Sat, May 28, 2011 - Page 1 News List

War crimes court dismisses Mladic health argument


Ratko Mladic suffered two strokes while on the run, has a partially paralyzed right hand and can barely speak, his son said before yesterday’s hearing on the Bosnian Serb military commander’s extradition to face war crimes charges before a UN tribunal.

Serbian war crimes prosecutors say the health issue appeared to be a tactic to delay Mladic’s extradition. A tribunal spokeswoman said from The Hague that it was capable of dealing with any health problems.

Son Darko Mladic told reporters after visiting his father in jail that “We will ask that he be transferred to a hospital.”

A police photo of Mladic showed him looking hollow-cheeked and shrunken after a decade-and-a-half on the run, a far cry from the beefy commander accused of personally orchestrating some of the worst horrors of the Balkan wars.

The photo taken moments after his arrest in a tiny northern Serbian village shows a clean-shaven Mladic with thinning hair wearing a navy blue baseball hat and looking up with wide eyes, as if in surprise.

After spending a night in jail, Mladic was due back in a Belgrade court for a second hearing on his extradition to to the UN tribunal in The Hague, Netherlands on charges that include directing the slaughter of 8,000 Muslim men and boys in the Bosnian town of Srebrenica, and involvement in the relentless four-year siege of Sarajevo.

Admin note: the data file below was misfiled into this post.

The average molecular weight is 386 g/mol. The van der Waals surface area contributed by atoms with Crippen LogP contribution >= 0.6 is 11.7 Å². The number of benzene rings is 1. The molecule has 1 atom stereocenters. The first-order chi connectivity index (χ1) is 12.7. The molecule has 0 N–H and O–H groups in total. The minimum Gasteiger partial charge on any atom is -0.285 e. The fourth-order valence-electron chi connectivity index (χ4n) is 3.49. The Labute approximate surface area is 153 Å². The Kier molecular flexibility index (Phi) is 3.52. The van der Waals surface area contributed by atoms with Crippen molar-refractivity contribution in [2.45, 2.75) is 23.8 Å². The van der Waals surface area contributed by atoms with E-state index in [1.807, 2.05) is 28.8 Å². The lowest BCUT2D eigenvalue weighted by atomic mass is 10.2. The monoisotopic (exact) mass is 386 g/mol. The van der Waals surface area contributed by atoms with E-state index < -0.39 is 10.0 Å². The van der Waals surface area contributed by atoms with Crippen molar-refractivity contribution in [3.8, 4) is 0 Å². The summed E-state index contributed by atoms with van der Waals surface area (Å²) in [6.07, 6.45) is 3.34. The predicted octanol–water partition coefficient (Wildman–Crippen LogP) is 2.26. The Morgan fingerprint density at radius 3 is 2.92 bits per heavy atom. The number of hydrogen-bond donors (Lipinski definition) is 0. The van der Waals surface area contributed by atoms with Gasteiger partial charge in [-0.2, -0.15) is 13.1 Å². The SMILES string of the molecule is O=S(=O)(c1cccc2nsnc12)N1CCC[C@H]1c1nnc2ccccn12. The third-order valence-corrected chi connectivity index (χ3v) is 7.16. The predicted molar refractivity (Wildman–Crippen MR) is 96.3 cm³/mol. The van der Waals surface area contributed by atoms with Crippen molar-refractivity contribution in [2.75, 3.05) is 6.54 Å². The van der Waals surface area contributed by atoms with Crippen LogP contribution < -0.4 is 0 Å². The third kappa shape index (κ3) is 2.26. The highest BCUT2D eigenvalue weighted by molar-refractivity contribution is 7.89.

A Thursday extradition hearing was adjourned after the judge cut short the questioning because Mladic’s “poor physical state” left him unable to communicate, defense lawyer Milos Saljic said.

State TV showed Mladic walking haltingly into the closed-door extradition hearing. Saljic said Mladic needed medical care and “should not be moved in such a state.”

Deputy war crimes prosecutor Bruno Vekaric said that Mladic, 69, is taking a lot of medicine, but “responds very rationally to everything that is going on.”

Vekaric said extradition proceedings should take no more than a week.

“What’s important is that his identity has been established,” Vekaric said. “It now depends on his defense whether they will launch appeals, but the maximum deadline for his extradition is a week.”

Mladic was arrested by intelligence agents in a raid before dawn on Thursday at a relative’s house in a village in northern Serbia. The act was trumpeted by the government as a victory for a country worthy of EU membership and Western embrace.

One of the world’s most-wanted fugitives, Mladic was the top commander of the Bosnian Serb army during Bosnia’s 1992 to 1995 war, which killed more than 100,000 people and drove another 1.8 million from their homes. Thousands of Muslims and Croats were killed, tortured or driven out in a campaign to purge the region of non-Serbs.

He was accused by the Hague tribunal of genocide, crimes against humanity and war crimes.

The residents of the village where Mladic was caught remained defiant.

“I know everybody in this village. Even if we saw him, they would have never been able to find him, if we knew,” said Nedeljko Arsic, a local resident. “We would have been his slaves and we would have hidden him and they would have never been able to find him and arrest him.”

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